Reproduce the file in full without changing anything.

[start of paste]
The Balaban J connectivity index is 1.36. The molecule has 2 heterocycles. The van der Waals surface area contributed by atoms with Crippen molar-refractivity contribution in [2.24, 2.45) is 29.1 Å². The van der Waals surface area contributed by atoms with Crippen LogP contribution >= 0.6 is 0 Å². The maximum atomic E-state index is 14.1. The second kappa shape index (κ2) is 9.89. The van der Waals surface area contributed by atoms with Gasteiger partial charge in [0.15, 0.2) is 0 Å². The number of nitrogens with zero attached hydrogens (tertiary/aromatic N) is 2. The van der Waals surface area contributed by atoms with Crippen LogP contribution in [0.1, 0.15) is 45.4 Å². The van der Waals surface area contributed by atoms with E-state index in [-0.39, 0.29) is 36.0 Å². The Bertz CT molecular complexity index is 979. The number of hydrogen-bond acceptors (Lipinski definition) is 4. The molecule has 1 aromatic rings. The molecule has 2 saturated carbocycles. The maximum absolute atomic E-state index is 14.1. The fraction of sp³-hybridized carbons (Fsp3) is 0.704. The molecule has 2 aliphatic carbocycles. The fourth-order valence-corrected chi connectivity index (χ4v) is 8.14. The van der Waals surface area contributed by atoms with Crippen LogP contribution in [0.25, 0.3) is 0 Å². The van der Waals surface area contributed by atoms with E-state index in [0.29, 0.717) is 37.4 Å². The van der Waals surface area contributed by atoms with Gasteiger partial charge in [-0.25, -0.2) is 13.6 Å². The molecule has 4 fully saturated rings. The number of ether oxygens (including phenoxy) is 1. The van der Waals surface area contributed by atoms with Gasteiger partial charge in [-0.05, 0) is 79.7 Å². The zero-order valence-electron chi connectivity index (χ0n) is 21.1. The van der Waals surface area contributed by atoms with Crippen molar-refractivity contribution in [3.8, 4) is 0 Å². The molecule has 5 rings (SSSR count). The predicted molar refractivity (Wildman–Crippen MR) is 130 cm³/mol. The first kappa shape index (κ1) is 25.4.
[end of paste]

The Balaban J connectivity index is 1.36. The molecule has 2 heterocycles. The van der Waals surface area contributed by atoms with Crippen molar-refractivity contribution in [2.24, 2.45) is 29.1 Å². The van der Waals surface area contributed by atoms with Crippen LogP contribution >= 0.6 is 0 Å². The maximum atomic E-state index is 14.1. The second kappa shape index (κ2) is 9.89. The van der Waals surface area contributed by atoms with Gasteiger partial charge in [0.15, 0.2) is 0 Å². The number of nitrogens with zero attached hydrogens (tertiary/aromatic N) is 2. The van der Waals surface area contributed by atoms with Crippen LogP contribution in [0.1, 0.15) is 45.4 Å². The van der Waals surface area contributed by atoms with E-state index in [-0.39, 0.29) is 36.0 Å². The Bertz CT molecular complexity index is 979. The number of hydrogen-bond acceptors (Lipinski definition) is 4. The molecule has 1 aromatic rings. The molecule has 2 saturated carbocycles. The maximum absolute atomic E-state index is 14.1. The fraction of sp³-hybridized carbons (Fsp3) is 0.704. The molecule has 2 aliphatic carbocycles. The fourth-order valence-corrected chi connectivity index (χ4v) is 8.14. The van der Waals surface area contributed by atoms with Crippen LogP contribution in [0.25, 0.3) is 0 Å². The van der Waals surface area contributed by atoms with E-state index in [0.29, 0.717) is 37.4 Å². The van der Waals surface area contributed by atoms with Gasteiger partial charge in [-0.25, -0.2) is 13.6 Å². The molecule has 4 fully saturated rings. The number of ether oxygens (including phenoxy) is 1. The van der Waals surface area contributed by atoms with Gasteiger partial charge in [-0.05, 0) is 79.7 Å². The zero-order valence-electron chi connectivity index (χ0n) is 21.1. The van der Waals surface area contributed by atoms with Crippen molar-refractivity contribution in [3.8, 4) is 0 Å². The molecule has 5 rings (SSSR count). The predicted molar refractivity (Wildman–Crippen MR) is 130 cm³/mol. The first kappa shape index (κ1) is 25.4.